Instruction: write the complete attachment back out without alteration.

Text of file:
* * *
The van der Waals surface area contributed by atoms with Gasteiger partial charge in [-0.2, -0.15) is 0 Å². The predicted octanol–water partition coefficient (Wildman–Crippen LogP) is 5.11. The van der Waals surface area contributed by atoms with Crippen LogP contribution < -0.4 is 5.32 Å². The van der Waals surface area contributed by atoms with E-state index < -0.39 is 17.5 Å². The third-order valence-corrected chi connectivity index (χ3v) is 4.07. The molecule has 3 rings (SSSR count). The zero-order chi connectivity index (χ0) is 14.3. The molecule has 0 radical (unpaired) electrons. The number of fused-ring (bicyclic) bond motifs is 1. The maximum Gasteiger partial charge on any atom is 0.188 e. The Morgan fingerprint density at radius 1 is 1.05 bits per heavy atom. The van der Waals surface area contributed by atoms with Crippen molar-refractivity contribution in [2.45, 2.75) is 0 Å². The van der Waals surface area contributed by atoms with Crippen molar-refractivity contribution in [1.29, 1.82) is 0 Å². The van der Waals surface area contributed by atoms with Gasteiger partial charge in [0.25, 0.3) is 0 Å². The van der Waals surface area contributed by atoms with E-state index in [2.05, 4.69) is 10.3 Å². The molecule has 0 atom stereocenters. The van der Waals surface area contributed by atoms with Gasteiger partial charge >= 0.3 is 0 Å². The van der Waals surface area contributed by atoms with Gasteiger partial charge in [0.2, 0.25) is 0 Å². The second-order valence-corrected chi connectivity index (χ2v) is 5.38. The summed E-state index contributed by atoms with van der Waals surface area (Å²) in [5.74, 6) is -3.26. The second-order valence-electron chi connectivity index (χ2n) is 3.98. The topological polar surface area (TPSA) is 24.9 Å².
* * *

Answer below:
The van der Waals surface area contributed by atoms with Gasteiger partial charge in [-0.2, -0.15) is 0 Å². The predicted octanol–water partition coefficient (Wildman–Crippen LogP) is 5.11. The van der Waals surface area contributed by atoms with Crippen LogP contribution < -0.4 is 5.32 Å². The van der Waals surface area contributed by atoms with E-state index < -0.39 is 17.5 Å². The third-order valence-corrected chi connectivity index (χ3v) is 4.07. The molecule has 3 rings (SSSR count). The zero-order chi connectivity index (χ0) is 14.3. The molecule has 0 radical (unpaired) electrons. The number of fused-ring (bicyclic) bond motifs is 1. The maximum Gasteiger partial charge on any atom is 0.188 e. The Morgan fingerprint density at radius 1 is 1.05 bits per heavy atom. The van der Waals surface area contributed by atoms with Crippen molar-refractivity contribution in [2.45, 2.75) is 0 Å². The van der Waals surface area contributed by atoms with Crippen molar-refractivity contribution in [1.29, 1.82) is 0 Å². The van der Waals surface area contributed by atoms with Gasteiger partial charge in [0.25, 0.3) is 0 Å². The van der Waals surface area contributed by atoms with E-state index in [2.05, 4.69) is 10.3 Å². The molecule has 0 atom stereocenters. The van der Waals surface area contributed by atoms with Gasteiger partial charge >= 0.3 is 0 Å². The van der Waals surface area contributed by atoms with Gasteiger partial charge in [0.2, 0.25) is 0 Å². The second-order valence-corrected chi connectivity index (χ2v) is 5.38. The summed E-state index contributed by atoms with van der Waals surface area (Å²) in [5.74, 6) is -3.26. The second-order valence-electron chi connectivity index (χ2n) is 3.98. The topological polar surface area (TPSA) is 24.9 Å².